BA must pay pounds 2.5m to Gulf hostages

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The Independent Online
BRITISH AIRWAYS was yesterday ordered to pay pounds 2.5m in compensation to 61 French passengers who were held as "human shields" during the Gulf War.

They were among 360 people seized by Iraqi troops after their plane made an unplanned landing in Kuwait as Saddam Hussein's forces launched their invasion of the Gulf state in the early hours of 2 August 1990.

The ruling, by France's highest court, ended a long-running dispute in which the passengers accused the airline of making an unscheduled stop to drop off British commandos and pick up British intelligence agents operating in Kuwait - a charge both the British government and BA denied.

A judge at the Cour de Cassation, in Paris, ruled yesterday that BA's customers had been "exposed without reason" to the risk of war and that the airline had failed to ensure their security.

BA, which was fined pounds 4m earlier this week in a separate case, after breaking EU competition rules, was appealing against a ruling that was first delivered by the French courts four years ago.

A spokesman for the airline said it was disappointed at the ruling, adding that it contradicted similar cases in British courts and meant the company was being held responsible for events beyond its control.

"The decision differs from the interpretation of courts in other countries," he said.

"We have said throughout that while we have every sympathy for those taken hostage, what happened to them was the result of an act of war by Iraq which took the whole world by surprise. We could not have foreseen it and should not be held responsible for its consequences."

Flight BA149 was en route from London to Kuala Lumpur, the capital of Malaysia, when it landed in Kuwait at 1.18am.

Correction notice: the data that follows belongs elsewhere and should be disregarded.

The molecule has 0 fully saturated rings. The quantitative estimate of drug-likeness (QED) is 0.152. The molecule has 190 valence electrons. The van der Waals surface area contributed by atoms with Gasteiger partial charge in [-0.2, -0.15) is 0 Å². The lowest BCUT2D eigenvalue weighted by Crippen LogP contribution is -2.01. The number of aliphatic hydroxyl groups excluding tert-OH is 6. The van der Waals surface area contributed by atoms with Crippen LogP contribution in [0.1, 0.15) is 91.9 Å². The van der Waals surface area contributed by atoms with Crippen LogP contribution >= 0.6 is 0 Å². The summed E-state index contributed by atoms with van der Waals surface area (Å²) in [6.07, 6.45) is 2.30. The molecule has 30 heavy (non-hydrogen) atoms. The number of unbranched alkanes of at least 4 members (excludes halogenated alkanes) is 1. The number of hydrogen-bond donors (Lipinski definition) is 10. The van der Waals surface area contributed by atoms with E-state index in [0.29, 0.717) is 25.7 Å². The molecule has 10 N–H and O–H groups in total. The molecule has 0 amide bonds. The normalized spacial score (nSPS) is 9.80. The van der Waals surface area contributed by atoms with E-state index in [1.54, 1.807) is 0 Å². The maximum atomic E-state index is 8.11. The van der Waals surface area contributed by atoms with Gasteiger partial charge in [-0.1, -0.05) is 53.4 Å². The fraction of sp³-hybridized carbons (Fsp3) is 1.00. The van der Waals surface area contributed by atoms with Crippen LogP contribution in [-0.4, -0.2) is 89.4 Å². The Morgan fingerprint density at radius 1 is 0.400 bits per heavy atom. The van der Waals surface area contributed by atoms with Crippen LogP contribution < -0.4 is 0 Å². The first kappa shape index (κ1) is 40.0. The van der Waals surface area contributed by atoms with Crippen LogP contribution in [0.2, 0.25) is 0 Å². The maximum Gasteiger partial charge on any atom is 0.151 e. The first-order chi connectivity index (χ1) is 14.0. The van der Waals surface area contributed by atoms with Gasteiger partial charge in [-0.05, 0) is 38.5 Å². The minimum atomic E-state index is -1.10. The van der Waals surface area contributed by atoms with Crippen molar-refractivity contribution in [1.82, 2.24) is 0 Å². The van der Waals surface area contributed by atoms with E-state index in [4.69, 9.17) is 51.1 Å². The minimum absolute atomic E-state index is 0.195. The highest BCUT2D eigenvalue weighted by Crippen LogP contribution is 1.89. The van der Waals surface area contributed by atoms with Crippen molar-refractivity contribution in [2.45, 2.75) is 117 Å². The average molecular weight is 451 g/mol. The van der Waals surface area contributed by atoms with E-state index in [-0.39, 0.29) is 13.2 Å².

But Iraq had declared war on the Gulf state just a few hours earlier, and when the plane landed, the Iraqis, who were controlling the airport, took the passengers and crew hostage.

Some of the hostages were held for nearly three months, and most were used as human shields to protect strategic sites from potential bombing by US-led forces. The aircraft, a Boeing 747, was destroyed during the war.

The case was first brought before the courts in 1995, when a French judge held that BA was entirely responsible and ordered a payment of pounds 40,000 to each hostage held for up to a month, pounds 60,000 to those detained for up to three months and pounds 6,000 each to 48 family members.

BA appealed against the decision, but it was upheld the following year, when a judge said that the British airline had "exposed its passengers in a reckless manner to a risk of war".

The French passengers' campaign was led by Paul Merlet, an anaesthetist from Nantes, who was the last person to be freed by Iraq.

Mr Merlet, his wife, Monique, and their teenage son spent three months being shuttled from one strategic site to another before they were released.

In a similar case in 1991, after the US district court in Galveston, Texas, heard evidence in camera, British Airways paid compensation to American passengers.

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